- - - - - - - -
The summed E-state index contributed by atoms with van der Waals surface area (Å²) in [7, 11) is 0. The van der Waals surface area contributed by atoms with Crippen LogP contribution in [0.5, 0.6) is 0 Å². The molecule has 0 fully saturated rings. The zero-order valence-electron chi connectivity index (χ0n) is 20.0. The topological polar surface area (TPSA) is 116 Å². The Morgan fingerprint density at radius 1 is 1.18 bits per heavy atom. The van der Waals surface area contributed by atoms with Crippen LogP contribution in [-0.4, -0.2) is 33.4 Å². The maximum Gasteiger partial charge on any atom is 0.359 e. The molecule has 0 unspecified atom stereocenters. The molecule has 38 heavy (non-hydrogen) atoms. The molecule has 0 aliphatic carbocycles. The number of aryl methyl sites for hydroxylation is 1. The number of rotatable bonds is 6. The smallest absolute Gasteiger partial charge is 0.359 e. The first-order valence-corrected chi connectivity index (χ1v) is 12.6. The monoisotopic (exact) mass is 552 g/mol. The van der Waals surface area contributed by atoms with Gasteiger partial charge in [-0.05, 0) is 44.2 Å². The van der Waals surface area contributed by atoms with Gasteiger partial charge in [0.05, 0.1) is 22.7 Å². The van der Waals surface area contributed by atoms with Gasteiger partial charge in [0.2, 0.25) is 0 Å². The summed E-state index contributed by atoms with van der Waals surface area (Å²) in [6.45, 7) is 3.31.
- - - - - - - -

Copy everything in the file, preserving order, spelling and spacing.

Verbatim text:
The summed E-state index contributed by atoms with van der Waals surface area (Å²) in [7, 11) is 0. The van der Waals surface area contributed by atoms with Crippen LogP contribution in [0.5, 0.6) is 0 Å². The molecule has 0 fully saturated rings. The zero-order valence-electron chi connectivity index (χ0n) is 20.0. The topological polar surface area (TPSA) is 116 Å². The Morgan fingerprint density at radius 1 is 1.18 bits per heavy atom. The van der Waals surface area contributed by atoms with Crippen LogP contribution in [-0.4, -0.2) is 33.4 Å². The maximum Gasteiger partial charge on any atom is 0.359 e. The molecule has 0 unspecified atom stereocenters. The molecule has 38 heavy (non-hydrogen) atoms. The molecule has 0 aliphatic carbocycles. The number of aryl methyl sites for hydroxylation is 1. The number of rotatable bonds is 6. The smallest absolute Gasteiger partial charge is 0.359 e. The first-order valence-corrected chi connectivity index (χ1v) is 12.6. The monoisotopic (exact) mass is 552 g/mol. The van der Waals surface area contributed by atoms with Gasteiger partial charge in [-0.05, 0) is 44.2 Å². The van der Waals surface area contributed by atoms with Gasteiger partial charge in [0.05, 0.1) is 22.7 Å². The van der Waals surface area contributed by atoms with Gasteiger partial charge in [0.2, 0.25) is 0 Å². The summed E-state index contributed by atoms with van der Waals surface area (Å²) in [6.45, 7) is 3.31.